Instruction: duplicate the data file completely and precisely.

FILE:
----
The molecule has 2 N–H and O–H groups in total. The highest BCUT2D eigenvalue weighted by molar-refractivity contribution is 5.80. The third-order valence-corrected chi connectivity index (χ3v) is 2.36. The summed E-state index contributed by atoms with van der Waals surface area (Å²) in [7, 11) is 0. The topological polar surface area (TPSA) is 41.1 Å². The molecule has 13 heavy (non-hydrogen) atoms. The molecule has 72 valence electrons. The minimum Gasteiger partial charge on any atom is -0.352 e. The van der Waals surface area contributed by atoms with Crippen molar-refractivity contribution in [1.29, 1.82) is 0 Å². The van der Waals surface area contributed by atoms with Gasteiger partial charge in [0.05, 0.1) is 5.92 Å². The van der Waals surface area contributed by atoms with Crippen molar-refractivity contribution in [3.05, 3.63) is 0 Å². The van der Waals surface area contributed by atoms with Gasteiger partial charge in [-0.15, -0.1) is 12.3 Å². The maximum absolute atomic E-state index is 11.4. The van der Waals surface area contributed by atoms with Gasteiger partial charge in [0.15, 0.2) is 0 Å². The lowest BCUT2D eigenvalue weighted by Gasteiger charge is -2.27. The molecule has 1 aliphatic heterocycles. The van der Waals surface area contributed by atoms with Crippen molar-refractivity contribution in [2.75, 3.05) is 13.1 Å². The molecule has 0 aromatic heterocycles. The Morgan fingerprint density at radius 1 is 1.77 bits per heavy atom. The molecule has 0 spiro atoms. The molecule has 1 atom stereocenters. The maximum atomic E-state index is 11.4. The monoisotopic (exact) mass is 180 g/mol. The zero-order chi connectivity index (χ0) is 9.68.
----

The molecule has 2 N–H and O–H groups in total. The highest BCUT2D eigenvalue weighted by molar-refractivity contribution is 5.80. The third-order valence-corrected chi connectivity index (χ3v) is 2.36. The summed E-state index contributed by atoms with van der Waals surface area (Å²) in [7, 11) is 0. The topological polar surface area (TPSA) is 41.1 Å². The molecule has 13 heavy (non-hydrogen) atoms. The molecule has 72 valence electrons. The minimum Gasteiger partial charge on any atom is -0.352 e. The van der Waals surface area contributed by atoms with Crippen molar-refractivity contribution in [1.29, 1.82) is 0 Å². The van der Waals surface area contributed by atoms with Gasteiger partial charge in [0.05, 0.1) is 5.92 Å². The van der Waals surface area contributed by atoms with Crippen molar-refractivity contribution in [3.05, 3.63) is 0 Å². The van der Waals surface area contributed by atoms with Gasteiger partial charge in [-0.15, -0.1) is 12.3 Å². The maximum absolute atomic E-state index is 11.4. The van der Waals surface area contributed by atoms with Gasteiger partial charge in [0.15, 0.2) is 0 Å². The lowest BCUT2D eigenvalue weighted by Gasteiger charge is -2.27. The molecule has 1 aliphatic heterocycles. The van der Waals surface area contributed by atoms with Crippen molar-refractivity contribution in [2.75, 3.05) is 13.1 Å². The molecule has 0 aromatic heterocycles. The Morgan fingerprint density at radius 1 is 1.77 bits per heavy atom. The molecule has 0 spiro atoms. The molecule has 1 atom stereocenters. The maximum atomic E-state index is 11.4. The monoisotopic (exact) mass is 180 g/mol. The zero-order chi connectivity index (χ0) is 9.68.